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Sear, Turn, Sear, Cook:

An Activist Grills a Steak

May 21, 1997|WILLIAM RICE | SPECIAL TO THE TIMES; Rice is the author of the newly released "Steak Lover's Cookbook" (Workman, 1997) from which this article is excerpted

I subscribe to the "sear one side, turn, sear the second side, then let the meat cook" school of grilling, unless the steak is an extra-thick monster. I also believe--contrary to some other grillers--that for well-trimmed steaks 1 1/2 inches thick or less, chops and burgers, there's no need to set up a drip pan and cook over indirect heat.

An activist cook equipped with a squirt pistol and a willingness to tend closely to the meat and move and turn it as often as needed will do just fine working over direct heat.

There will be about half an hour of warm-up time. Pace yourself in consuming liquid refreshments. Once the coals are ready (covered with gray ash and glowing), flirt with pain and place your hand, palm down, over the fire at grill height. If you can hold it there for just four seconds, the coals are hot and ready for the steak. (Gadget lovers with grill thermometers can skip this ritual and start grilling when the temperature reaches 360 degrees.)

For planning purposes, allot 10 to 12 minutes to cook a 1-inch-thick steak to medium rare and 12 to 14 minutes to medium. If the steak is 1 1/2-inches thick, add 2 minutes to the calculation. Because of the variables, using the touch system to gauge doneness is essential.

It will take some practice to turn the following ritual into a practical skill, but soon the touch system will be your No. 1 guide to judging doneness.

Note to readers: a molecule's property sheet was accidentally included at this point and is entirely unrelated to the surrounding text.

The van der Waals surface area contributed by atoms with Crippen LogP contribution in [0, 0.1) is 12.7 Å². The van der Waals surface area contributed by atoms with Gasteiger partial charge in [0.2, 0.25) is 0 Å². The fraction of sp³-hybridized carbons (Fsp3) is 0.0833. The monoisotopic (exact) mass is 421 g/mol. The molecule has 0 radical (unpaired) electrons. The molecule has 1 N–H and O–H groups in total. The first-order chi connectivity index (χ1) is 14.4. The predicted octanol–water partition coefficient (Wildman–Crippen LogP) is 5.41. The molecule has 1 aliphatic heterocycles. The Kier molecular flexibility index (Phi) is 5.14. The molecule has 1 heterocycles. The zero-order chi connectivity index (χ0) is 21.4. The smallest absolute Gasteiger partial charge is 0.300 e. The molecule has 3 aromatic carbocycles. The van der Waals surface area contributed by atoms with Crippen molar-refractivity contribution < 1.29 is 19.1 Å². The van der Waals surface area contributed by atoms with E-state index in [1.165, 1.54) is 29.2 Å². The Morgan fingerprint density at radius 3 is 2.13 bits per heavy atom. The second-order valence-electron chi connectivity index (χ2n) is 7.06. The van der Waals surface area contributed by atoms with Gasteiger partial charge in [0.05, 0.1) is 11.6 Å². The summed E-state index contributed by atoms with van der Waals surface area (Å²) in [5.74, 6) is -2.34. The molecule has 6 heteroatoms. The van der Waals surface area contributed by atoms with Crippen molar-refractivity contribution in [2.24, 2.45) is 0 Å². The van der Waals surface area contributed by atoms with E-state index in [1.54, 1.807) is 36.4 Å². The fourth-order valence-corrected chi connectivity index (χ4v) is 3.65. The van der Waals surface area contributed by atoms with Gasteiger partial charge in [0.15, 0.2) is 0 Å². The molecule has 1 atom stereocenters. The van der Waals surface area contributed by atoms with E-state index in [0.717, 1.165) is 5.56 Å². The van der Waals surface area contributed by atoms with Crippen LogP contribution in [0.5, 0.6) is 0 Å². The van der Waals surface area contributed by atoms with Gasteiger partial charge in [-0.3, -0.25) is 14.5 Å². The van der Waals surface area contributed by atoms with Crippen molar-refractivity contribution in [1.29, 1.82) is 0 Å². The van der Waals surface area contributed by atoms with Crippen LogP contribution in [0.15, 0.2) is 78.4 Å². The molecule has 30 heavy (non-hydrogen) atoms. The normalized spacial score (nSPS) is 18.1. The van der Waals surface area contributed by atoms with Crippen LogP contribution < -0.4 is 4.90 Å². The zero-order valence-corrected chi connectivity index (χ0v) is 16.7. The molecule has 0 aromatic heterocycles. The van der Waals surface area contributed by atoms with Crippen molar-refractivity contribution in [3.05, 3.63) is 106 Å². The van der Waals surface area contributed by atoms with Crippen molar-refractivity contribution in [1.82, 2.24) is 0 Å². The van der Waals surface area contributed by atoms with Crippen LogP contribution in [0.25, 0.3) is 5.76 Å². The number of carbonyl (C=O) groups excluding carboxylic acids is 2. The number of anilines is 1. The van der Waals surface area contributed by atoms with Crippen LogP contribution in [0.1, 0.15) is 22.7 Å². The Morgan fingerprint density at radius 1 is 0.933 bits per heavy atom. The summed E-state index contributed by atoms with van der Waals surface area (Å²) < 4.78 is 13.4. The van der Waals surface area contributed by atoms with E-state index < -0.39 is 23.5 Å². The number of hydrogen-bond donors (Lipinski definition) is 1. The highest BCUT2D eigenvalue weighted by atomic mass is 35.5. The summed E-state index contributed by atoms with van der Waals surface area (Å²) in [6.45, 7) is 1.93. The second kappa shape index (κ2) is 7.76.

For rare: Let one hand hang limp. With the index finger of the other hand, push gently into the soft triangle of flesh between the thumb and index finger of the hanging hand. It will offer very little resistance, give way very easily and feel soft and spongy. That is the feel of rare steak.

For medium-rare: Extend the hand in front of you and spread the fingers. Press the same spot with the index finger of the other hand. The flesh will be firmer but not hard, springy and slightly resistant. This is the feel of medium-rare steak.

For medium: Make a fist and press the spot. It will feel firm and snap back quickly, offering only a minimum of give, as does meat cooked to medium.

No need for further comparison. Cook your steak any more and it will be a lost cause.


It's only a T-bone, but it put Florence on the steak map. The Tuscan region of Italy is justly famous for its wine, olive oil, beef and an austere and simple approach to cooking--all of which come into play in making and serving a proper Fiorentina. The T-bone should not be very thick. The fire should be hot and made from wood or vine cuttings. The guests should be in their places and armed with glasses of Chianti before the cooking begins. Usually the steak is served in solitary splendor, with only bread at hand for mopping up the juices. You may have to remind yourself to include the lemons the first time you make a Fiorentina, but once you've tasted the lemon-accented steak, you'll never forget again.

4 (3/4-pound) T-bone steaks, cut 3/4 inch thick

1/4 cup olive oil


Freshly ground black pepper

2 lemons, each cut into 8 wedges

Prepare coals for grilling, allowing at least 30 minutes for coals to become properly hot.

Remove steaks from refrigerator and allow to come to room temperature. Trim any excess fat, pat dry and coat lightly with olive oil.

Place steaks over coals and cook to sear 1 side, 2 minutes. Turn and season cooked side with salt and pepper to taste. Sear second side for 3 minutes. Turn, season second side with salt and pepper to taste, and continue cooking until steak is well-crusted and medium-rare, about 3 minutes more. (Note: A Tuscan would never cook Fiorentina to medium, but if you must, lengthen the final stage to 4 or 5 minutes.)

Transfer steaks to large plates or platters, garnish with lemon wedges and serve at once.

4 servings. Each serving:

644 calories; 167 mg sodium; 132 mg cholesterol; 55 grams fat; 1 gram carbohydrates; 34 grams protein; 0 fiber.

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